Down to the wire on campaigning for 8th Congressional District seat

Watching a campaign for Minnesota's 8th Congressional District seat is usually about as interesting as watching a rerun of a football game after being told the final score.

Oberstar campaigns
Rep. Jim Oberstar (right) listens during a campaign stop to GeaCom chief operating officer Chris Butler while Butler gives a presentation of the Phrazer medical device at the company's Duluth office on Saturday. (Clint Austin /

Watching a campaign for Minnesota's 8th Congressional District seat is usually about as interesting as watching a rerun of a football game after being told the final score.

Normally, if there's any drama at all, it's learning Rep. Jim Oberstar's margin of victory over his Republican challenger. Oberstar has been elected 18 times, and he never received less than 59 percent of the vote.

"There have been a lot of congressional candidates that we've kind of known it was not going to happen," said Barry Bergquist of

Cloquet, who was Republican chairman of the 8th District in the early 1980s.

There was a different feeling this time around as both Oberstar and his GOP rival, Chip Cravaack, campaigned Saturday in the final weekend before the election.


Cravaack's campaign was trumpeting a poll released Friday that suggested the election is a dead heat. The KSTP-TV/Survey USA poll showed Oberstar with 47 percent, Cravaack with 46 percent. The margin of error was 3.9 percent.

Cravaack, 51, was quick to bring it up as he spoke to about 35 supporters outside of Bergquist's Cloquet store early on Saturday.

"The reason why I'm here today is because of you guys," Cravaack told the crowd, most of whom would be staffing the phone banks inside Bergquist's building starting at 9 a.m.

"I'm sure you've all seen the latest poll," Cravaack said, before citing the numbers

"We're behind," someone said, to laughter.

"Let's get ahead," Cravaack responded.

While Cravaack's brief Cloquet visit was the start of traveling across a large swath of the sprawling district, Oberstar spent all of

Saturday in Duluth, meeting with progressive leaders, small-business owners and nonprofit organizations and touring GeaCom, a high-tech startup company in Canal Park.


Seven of GeaCom's 13 employees were present for Oberstar's visit. Jim Berard of the Oberstar campaign acknowledged that in terms of retail politics, Oberstar's time could have been better spent outside in Canal Park, shaking hands with voters. But Oberstar had long wanted to visit GeaCom, which makes a multilingual device to help health professionals evaluate patients.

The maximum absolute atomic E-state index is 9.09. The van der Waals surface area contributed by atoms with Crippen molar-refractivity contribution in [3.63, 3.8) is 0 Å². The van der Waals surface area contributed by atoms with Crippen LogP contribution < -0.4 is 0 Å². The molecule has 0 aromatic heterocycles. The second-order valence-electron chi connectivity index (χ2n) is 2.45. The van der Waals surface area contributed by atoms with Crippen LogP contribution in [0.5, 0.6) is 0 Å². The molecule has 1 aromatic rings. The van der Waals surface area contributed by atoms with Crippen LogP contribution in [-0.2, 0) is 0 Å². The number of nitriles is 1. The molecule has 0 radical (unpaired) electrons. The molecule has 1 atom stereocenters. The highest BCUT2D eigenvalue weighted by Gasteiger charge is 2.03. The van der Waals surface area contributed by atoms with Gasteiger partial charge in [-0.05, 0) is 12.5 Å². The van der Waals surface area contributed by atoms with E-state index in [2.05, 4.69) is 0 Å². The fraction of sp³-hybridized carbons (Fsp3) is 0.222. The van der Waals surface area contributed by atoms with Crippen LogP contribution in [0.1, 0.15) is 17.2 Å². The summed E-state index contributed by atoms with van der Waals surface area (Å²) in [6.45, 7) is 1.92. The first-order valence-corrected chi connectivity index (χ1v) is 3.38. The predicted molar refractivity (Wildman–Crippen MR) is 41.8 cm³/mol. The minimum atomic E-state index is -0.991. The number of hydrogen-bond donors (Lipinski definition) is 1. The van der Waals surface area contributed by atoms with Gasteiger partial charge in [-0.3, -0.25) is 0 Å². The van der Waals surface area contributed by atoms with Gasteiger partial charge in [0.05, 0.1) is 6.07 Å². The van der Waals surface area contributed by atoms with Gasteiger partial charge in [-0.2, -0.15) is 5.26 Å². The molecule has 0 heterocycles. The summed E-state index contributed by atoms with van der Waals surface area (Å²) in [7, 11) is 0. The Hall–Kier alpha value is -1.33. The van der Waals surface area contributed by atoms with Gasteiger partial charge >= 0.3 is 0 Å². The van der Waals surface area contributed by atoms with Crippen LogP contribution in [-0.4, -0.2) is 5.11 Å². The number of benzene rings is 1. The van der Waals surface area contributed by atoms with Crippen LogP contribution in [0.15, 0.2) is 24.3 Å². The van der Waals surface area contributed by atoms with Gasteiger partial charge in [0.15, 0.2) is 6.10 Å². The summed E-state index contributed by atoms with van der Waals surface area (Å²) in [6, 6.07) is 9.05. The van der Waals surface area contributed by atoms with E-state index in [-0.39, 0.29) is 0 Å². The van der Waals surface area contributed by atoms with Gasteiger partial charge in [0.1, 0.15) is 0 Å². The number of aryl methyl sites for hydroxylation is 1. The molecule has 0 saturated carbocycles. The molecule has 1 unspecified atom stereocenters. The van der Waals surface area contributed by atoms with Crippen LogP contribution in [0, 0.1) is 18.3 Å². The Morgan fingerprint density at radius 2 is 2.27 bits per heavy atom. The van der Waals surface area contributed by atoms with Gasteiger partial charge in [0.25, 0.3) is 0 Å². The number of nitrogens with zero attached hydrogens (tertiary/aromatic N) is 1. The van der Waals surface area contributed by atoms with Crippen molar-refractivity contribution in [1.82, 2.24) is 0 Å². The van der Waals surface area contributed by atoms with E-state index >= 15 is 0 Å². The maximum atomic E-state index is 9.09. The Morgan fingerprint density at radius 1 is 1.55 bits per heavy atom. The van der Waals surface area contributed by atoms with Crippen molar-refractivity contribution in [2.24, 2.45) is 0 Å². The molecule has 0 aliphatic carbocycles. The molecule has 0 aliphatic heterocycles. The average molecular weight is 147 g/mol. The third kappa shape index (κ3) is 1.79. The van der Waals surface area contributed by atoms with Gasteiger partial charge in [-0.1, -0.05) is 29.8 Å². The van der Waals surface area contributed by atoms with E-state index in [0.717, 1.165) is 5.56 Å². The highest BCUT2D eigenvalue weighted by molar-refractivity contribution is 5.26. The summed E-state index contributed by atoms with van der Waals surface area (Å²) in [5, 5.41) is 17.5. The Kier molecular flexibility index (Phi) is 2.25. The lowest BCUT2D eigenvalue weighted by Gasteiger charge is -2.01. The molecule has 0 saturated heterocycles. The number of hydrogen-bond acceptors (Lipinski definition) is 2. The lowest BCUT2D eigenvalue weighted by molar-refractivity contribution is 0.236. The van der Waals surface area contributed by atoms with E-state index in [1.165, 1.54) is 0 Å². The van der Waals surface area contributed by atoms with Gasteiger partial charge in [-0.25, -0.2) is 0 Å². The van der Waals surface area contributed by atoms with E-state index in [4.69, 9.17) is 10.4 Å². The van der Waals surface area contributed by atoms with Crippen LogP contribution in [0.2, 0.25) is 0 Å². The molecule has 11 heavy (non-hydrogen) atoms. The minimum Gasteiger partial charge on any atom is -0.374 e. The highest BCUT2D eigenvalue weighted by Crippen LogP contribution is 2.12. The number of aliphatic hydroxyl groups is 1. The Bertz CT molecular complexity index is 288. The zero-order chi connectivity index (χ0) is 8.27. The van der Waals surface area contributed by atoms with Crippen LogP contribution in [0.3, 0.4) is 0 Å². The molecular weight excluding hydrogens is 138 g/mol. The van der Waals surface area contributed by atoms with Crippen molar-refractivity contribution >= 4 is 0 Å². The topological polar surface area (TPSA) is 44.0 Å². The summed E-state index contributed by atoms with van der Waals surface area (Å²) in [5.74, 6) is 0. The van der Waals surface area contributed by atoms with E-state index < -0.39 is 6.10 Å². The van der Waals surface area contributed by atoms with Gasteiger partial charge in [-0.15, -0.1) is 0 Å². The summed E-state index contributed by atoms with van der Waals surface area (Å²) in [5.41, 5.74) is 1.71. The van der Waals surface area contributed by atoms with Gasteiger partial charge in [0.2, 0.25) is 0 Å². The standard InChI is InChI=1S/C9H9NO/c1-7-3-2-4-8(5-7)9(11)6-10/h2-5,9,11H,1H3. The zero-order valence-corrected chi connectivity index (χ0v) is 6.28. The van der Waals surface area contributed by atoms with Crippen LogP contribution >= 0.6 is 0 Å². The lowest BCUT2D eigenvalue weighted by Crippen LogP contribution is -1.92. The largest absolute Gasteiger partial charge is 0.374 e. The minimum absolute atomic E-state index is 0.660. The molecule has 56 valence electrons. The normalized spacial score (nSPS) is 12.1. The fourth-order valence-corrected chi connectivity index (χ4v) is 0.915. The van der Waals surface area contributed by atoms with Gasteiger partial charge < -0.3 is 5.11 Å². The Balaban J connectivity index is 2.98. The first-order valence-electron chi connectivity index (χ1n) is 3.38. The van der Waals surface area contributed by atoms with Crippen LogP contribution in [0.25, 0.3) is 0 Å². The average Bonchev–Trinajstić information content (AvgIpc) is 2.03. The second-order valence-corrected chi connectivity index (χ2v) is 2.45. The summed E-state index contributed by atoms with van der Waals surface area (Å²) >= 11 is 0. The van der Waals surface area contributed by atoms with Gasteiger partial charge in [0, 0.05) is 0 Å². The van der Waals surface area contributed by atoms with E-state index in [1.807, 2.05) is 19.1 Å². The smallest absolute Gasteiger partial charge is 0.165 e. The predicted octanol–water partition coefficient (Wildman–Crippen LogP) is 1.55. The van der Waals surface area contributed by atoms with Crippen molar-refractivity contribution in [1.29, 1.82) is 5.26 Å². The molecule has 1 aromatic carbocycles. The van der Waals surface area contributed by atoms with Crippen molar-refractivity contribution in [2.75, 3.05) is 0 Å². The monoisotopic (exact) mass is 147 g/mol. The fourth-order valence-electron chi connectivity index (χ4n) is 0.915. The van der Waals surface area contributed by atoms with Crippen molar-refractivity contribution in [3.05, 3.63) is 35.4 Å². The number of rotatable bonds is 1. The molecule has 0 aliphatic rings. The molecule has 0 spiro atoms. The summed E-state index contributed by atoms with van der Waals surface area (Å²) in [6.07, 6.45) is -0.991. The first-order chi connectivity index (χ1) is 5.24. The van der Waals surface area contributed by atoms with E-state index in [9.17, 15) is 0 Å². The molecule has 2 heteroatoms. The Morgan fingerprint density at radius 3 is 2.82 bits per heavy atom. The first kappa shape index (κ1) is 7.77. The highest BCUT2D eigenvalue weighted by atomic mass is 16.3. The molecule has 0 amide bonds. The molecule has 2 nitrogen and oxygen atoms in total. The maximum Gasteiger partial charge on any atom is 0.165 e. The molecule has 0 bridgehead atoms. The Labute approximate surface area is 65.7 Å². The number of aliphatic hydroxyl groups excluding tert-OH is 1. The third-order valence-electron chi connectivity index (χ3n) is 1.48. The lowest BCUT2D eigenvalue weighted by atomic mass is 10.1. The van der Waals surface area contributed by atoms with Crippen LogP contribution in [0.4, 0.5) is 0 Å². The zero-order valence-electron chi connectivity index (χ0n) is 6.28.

"He eats this stuff up," Berard said.

The easily recognizable congressman was greeted by several supporters during an interview earlier in the day at Jitter's coffee shop in downtown Duluth.

When he learned that a man wearing a Randy Moss jersey was a member of the Mille Lacs Band, Oberstar said, "Oh, you're Mille Lacs. Marge Anderson's back as chair, and she's doing a wonderful job."

"Wonderful," the man agreed. "So are you."

Oberstar professed to be unconcerned by the Survey USA poll. "That poll has been consistently wrong," he said, adding that in several elections it awarded Republicans a larger percentage of the vote than they actually received.

Internal polling by the Oberstar campaign shows previously undecided voters turning to Oberstar by a 3-to-1 margin, he said. "I am delighted with the way things are going."

But he acknowledged the angry mood of the electorate.


"There was this period of anger stirred up by the Tea Party," he said, later adding: "Sure there is voter unrest. This is the year for it."

In an interview aboard Cravaack's "war wagon," a recreational vehicle displaying a much-larger-than-life picture of the candidate, Cravaack said he knew nothing about the Survey USA poll until a reporter called him Friday evening.

"We were surprised about the poll, but we weren't surprised by the results because we had done our own polling, and it just basically validated our own poll," Cravaack said.

Cravaack said Oberstar's votes on the health-care reform bill, federal stimulus spending and the energy bill show he's out of touch with the district.

"He might be a senior member (of Congress), but he's definitely not voting for us," Cravaack said.

Oberstar disagreed, saying most of the opposition came not from the people he represents but from special interests.

"I was certain in my mind and my judgment and my reading that those were the right votes to take," Oberstar said. "And I expected that there would be backlash from the interests that we disrupted."


Cravaack campaigns
Chip Cravaack, the Republican candidate in the 8th Congressional District race, makes a get-out-to-vote call from a phone bank in Cloquet on Saturday. Cravaack is in a tight race with incumbent Jim Oberstar. (Clint Austin /

What To Read Next
Get Local